How Yorkshire Building Society is helping hundreds of families cope with rising costs

A scheme set up by Yorkshire Building Society to help families struggling with rising household budgets has been accessed by hundreds of people, new figures show.

The joint scheme from YBS and Citizens Advice has benefited some 466 people in Yorkshire in its first six months.

The partnership is a pilot programme at six of the society’s branches across the region with Yorkshire Building Society funding Citizens Advice advisers to hold free, confidential appointments at least one day a week.

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Citizens Advice latest research shows one in 10 families – equivalent to 3.2 million households – are facing a financial crisis this winter, owing to rising energy bills, soaring inflation and reduced benefit payments are squeezing people’s budgets.

Dianne Lyons, chief executive of Citizens Advice Leeds, said: “This pilot is helping more people get the advice they need, when and where they need it. We know that there are massive economic pressures on people and families within our communities.

Earlier this month the Bank of England’s deputy governor Ben Broadbent warned that UK inflation could “comfortably exceed” five per cent by the spring when energy bills are set to rise again.

Even for those living on a minimal budget, more than three million households would be unable to cover the essentials.

Dianne Lyons, chief executive of Citizens Advice Leeds, said: “This pilot is helping more people get the advice they need, when and where they need it.

“We know that there are massive economic pressures on people and families within our communities.

“Whether they have been affected by benefit changes, inflation causing increases in food, fuel and energy prices or worried about upcoming tax rises next year.”

The appointments, which are open to everyone in the community and not confined to Yorkshire Building Society customers, allow Citizens Advice advisers to offer independent advice in private meeting rooms to assist people with a wide range of issues, including financial wellbeing.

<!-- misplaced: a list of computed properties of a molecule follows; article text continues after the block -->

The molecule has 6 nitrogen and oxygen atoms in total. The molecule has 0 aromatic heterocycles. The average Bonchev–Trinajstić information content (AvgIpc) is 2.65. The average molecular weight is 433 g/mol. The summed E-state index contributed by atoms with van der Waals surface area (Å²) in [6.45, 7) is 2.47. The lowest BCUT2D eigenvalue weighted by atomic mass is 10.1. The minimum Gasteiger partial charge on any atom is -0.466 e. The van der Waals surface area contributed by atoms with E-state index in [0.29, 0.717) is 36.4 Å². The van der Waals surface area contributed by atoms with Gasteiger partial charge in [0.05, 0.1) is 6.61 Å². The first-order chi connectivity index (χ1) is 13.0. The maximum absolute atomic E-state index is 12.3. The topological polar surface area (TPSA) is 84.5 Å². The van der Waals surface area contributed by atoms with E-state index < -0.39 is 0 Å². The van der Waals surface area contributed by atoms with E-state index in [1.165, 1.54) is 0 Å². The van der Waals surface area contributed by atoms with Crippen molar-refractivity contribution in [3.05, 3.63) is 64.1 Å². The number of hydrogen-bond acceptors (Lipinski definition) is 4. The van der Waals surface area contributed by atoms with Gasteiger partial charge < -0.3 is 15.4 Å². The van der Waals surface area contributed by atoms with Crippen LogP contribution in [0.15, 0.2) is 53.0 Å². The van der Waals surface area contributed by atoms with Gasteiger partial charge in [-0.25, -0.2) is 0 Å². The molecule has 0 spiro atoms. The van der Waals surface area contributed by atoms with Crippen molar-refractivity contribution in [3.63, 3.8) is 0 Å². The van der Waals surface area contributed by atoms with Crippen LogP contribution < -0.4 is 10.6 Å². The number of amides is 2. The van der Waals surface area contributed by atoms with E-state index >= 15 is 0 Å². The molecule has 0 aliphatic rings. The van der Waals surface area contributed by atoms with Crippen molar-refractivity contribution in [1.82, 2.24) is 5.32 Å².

Adam Waterfall, branch manager at Yorkshire Building Society in Leeds, said: “As one of the branches taking part in our pilot programme it is great to be able to offer this support to both customers and members of the public within our communities.

“In fact, about seven out of ten appointments so far have been with non-customers.

“This programme forms part of £1m in additional investment in 2021 that the society has used to help target those in its communities who need it most.

“I have witnessed first-hand how this partnership can provide an absolute lifeline for people to be able to have access to that vital support when they really need it.”

Each appointment is up to 60 minutes long and can be booked directly by contacting a participating branch.

The six Yorkshire Building Society branches running the pilot scheme are Barnsley, Castleford, Leeds, Rothwell, Wakefield and York.

The news comes after it was revealed that more than 80 per cent of people with cancer in the UK face a “price tag” made up of additional living costs or a loss of income, according to a charity.

For those affected financially by cancer, this cost amounts to an average of £891 a month on top of their usual spending, Macmillan Cancer Support said.

More than one in three (39 per cent) are severely financially affected by their diagnosis – among this group, the average financial impact reaches more than £1,000 a month (£1,038).